I have a random variable Y, that is defined by:

$$Y = aX_1 + bX_2$$

Where we know $X_1 $ and $X_2$ are independent. How do I write out $EX_1$ and $EX_2$ in terms of only a, b, EY, and VarY?

I have already written out the expectation of Y out following properties of expectation:

$$EY = aEX_1 + bEX_2$$

and to obtain $EX_1$ I can write $\frac{EY - bEX_2}{a}$; however, how would I get rid of the $EX_2$? Essentially, I can write out the expectations of linear combinations, but I have no idea how to write out each individual expectation within that linear combination without using the other variables in that combination.

Finally, how could I solve for the expectation of $X_i$ for a general form $Y = a_1X_1 + ... + a_iX_i$ only in terms of $a_{1,...,i}$, EY, and VarY?

Thank you!

  • $\begingroup$ To get the Latex to show up, remove the " ` " marks and do not indent the $$ equations. $\endgroup$ – angryavian May 18 at 1:56
  • $\begingroup$ Welcome to Mathematics Stack Exchange! A quick tour will enhance your experience. Here are helpful tips to write a good question and write a good answer. $\endgroup$ – dantopa May 18 at 1:59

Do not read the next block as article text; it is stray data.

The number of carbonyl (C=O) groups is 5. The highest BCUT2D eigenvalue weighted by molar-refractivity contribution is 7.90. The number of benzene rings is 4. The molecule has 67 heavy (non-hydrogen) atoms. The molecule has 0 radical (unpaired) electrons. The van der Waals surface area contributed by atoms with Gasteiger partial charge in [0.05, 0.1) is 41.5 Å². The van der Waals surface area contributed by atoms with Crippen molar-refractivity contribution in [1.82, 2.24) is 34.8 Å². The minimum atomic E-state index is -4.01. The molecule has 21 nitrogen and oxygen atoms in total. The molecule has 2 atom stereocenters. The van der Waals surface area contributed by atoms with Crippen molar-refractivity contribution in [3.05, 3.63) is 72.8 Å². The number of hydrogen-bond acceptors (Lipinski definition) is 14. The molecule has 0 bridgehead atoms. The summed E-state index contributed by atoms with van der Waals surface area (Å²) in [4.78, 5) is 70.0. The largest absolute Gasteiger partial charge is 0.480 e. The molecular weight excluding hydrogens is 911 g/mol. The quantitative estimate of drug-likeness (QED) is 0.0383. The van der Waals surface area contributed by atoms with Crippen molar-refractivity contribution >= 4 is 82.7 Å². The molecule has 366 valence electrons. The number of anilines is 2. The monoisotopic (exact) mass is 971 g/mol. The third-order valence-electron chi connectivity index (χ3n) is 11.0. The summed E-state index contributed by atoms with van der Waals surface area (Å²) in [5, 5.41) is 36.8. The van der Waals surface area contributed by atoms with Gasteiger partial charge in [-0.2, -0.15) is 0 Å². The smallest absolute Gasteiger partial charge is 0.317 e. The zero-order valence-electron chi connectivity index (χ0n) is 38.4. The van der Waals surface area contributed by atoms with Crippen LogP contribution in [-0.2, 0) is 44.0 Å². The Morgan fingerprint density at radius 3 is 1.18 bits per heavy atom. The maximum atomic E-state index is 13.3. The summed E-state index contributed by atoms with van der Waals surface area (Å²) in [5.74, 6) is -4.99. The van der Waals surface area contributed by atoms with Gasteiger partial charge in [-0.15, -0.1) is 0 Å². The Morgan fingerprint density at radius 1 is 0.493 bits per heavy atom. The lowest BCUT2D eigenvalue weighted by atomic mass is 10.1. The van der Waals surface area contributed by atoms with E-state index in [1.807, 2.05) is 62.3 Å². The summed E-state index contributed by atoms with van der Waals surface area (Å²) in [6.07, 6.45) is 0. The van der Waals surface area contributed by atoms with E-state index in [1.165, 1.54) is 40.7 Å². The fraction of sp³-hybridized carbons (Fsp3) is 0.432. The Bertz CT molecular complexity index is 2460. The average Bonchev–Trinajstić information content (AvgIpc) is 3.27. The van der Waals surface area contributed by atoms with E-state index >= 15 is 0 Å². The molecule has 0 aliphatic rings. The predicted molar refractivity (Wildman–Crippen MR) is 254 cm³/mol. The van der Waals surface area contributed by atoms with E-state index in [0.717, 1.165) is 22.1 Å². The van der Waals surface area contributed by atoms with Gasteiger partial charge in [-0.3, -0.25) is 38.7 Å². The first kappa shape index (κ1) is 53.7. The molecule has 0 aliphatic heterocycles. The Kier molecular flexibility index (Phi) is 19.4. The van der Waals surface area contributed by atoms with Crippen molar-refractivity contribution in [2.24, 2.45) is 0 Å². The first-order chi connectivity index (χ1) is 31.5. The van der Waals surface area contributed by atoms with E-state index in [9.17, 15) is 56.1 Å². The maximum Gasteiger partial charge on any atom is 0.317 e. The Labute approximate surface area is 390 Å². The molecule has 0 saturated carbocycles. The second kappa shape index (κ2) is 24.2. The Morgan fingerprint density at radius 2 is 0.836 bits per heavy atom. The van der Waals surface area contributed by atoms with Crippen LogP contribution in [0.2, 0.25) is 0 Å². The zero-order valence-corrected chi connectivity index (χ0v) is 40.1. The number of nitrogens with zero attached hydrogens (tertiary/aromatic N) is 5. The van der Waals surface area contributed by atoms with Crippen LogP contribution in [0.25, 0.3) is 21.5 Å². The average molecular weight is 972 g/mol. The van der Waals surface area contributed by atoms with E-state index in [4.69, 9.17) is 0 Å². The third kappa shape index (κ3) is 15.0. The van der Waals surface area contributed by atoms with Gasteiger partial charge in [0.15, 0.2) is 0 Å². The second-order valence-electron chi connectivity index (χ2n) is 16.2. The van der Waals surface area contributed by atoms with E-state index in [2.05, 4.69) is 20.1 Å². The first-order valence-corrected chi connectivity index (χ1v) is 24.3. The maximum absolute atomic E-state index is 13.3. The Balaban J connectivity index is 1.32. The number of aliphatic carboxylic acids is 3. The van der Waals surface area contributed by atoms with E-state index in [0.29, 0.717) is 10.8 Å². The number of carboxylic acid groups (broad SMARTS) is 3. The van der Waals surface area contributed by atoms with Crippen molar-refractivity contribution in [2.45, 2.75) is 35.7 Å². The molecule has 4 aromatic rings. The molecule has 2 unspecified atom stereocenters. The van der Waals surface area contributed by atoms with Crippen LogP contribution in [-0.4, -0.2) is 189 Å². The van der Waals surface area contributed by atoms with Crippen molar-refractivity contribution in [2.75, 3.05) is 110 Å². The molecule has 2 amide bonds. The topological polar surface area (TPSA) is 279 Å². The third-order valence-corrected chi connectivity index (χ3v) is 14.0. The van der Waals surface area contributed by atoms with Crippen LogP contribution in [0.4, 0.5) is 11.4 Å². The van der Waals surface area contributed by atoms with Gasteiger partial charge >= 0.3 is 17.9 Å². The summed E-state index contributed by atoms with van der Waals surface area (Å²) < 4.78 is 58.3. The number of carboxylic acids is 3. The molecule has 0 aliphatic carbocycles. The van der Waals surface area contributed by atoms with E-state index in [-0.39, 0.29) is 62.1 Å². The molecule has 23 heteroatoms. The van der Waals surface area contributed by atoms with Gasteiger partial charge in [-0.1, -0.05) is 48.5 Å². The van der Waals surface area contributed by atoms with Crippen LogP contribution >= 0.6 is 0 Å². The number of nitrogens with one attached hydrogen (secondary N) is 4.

You can't. Namely, if $X_1\sim\mathcal N(2,1)$, $X_2\sim \mathcal N(-2,1)$, $X'_1\sim\mathcal N(1,1)$ and $X'_2\sim N(-1,1)$ (and, of course, they are independent), then $X_1+X_2, X_1'+X_2'\sim \mathcal N(0,2)$.

Yet, $EX_1,EX_2,EX'_1,EX'_2$ are four distinct numbers whereas your claim would imply $EX_1=EX_1'$ and $EX_2=EX_2'$.


Your Answer

By clicking “Post Your Answer”, you agree to our terms of service, privacy policy and cookie policy

Not the answer you're looking for? Browse other questions tagged or ask your own question.